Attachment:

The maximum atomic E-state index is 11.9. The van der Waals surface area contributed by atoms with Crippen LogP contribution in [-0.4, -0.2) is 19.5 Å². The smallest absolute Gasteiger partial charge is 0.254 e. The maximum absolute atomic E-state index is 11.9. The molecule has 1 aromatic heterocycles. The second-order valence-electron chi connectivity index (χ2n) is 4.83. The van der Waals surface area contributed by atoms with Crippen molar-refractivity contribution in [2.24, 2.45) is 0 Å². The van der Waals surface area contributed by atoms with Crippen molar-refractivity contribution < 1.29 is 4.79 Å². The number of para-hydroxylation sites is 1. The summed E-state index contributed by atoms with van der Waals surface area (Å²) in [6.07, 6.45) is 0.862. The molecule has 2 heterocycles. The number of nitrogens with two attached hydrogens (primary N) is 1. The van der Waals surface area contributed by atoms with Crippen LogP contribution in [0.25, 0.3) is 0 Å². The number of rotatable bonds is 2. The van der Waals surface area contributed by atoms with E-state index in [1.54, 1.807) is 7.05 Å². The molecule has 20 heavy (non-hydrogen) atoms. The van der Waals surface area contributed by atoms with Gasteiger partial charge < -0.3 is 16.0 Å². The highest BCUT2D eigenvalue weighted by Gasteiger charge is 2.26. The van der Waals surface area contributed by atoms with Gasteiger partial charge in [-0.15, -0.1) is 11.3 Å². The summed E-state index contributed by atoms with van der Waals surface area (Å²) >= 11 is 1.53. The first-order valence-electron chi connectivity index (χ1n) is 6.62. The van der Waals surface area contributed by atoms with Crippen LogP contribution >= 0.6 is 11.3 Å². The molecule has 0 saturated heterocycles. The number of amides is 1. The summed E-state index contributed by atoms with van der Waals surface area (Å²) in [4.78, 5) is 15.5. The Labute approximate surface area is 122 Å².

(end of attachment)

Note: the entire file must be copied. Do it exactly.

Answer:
The maximum atomic E-state index is 11.9. The van der Waals surface area contributed by atoms with Crippen LogP contribution in [-0.4, -0.2) is 19.5 Å². The smallest absolute Gasteiger partial charge is 0.254 e. The maximum absolute atomic E-state index is 11.9. The molecule has 1 aromatic heterocycles. The second-order valence-electron chi connectivity index (χ2n) is 4.83. The van der Waals surface area contributed by atoms with Crippen molar-refractivity contribution in [2.24, 2.45) is 0 Å². The van der Waals surface area contributed by atoms with Crippen molar-refractivity contribution < 1.29 is 4.79 Å². The number of para-hydroxylation sites is 1. The summed E-state index contributed by atoms with van der Waals surface area (Å²) in [6.07, 6.45) is 0.862. The molecule has 2 heterocycles. The number of nitrogens with two attached hydrogens (primary N) is 1. The van der Waals surface area contributed by atoms with Crippen LogP contribution in [0.25, 0.3) is 0 Å². The number of rotatable bonds is 2. The van der Waals surface area contributed by atoms with E-state index in [1.54, 1.807) is 7.05 Å². The molecule has 20 heavy (non-hydrogen) atoms. The van der Waals surface area contributed by atoms with Gasteiger partial charge < -0.3 is 16.0 Å². The highest BCUT2D eigenvalue weighted by Gasteiger charge is 2.26. The van der Waals surface area contributed by atoms with Gasteiger partial charge in [-0.15, -0.1) is 11.3 Å². The summed E-state index contributed by atoms with van der Waals surface area (Å²) >= 11 is 1.53. The first-order valence-electron chi connectivity index (χ1n) is 6.62. The van der Waals surface area contributed by atoms with Crippen LogP contribution >= 0.6 is 11.3 Å². The molecule has 0 saturated heterocycles. The number of amides is 1. The summed E-state index contributed by atoms with van der Waals surface area (Å²) in [4.78, 5) is 15.5. The Labute approximate surface area is 122 Å².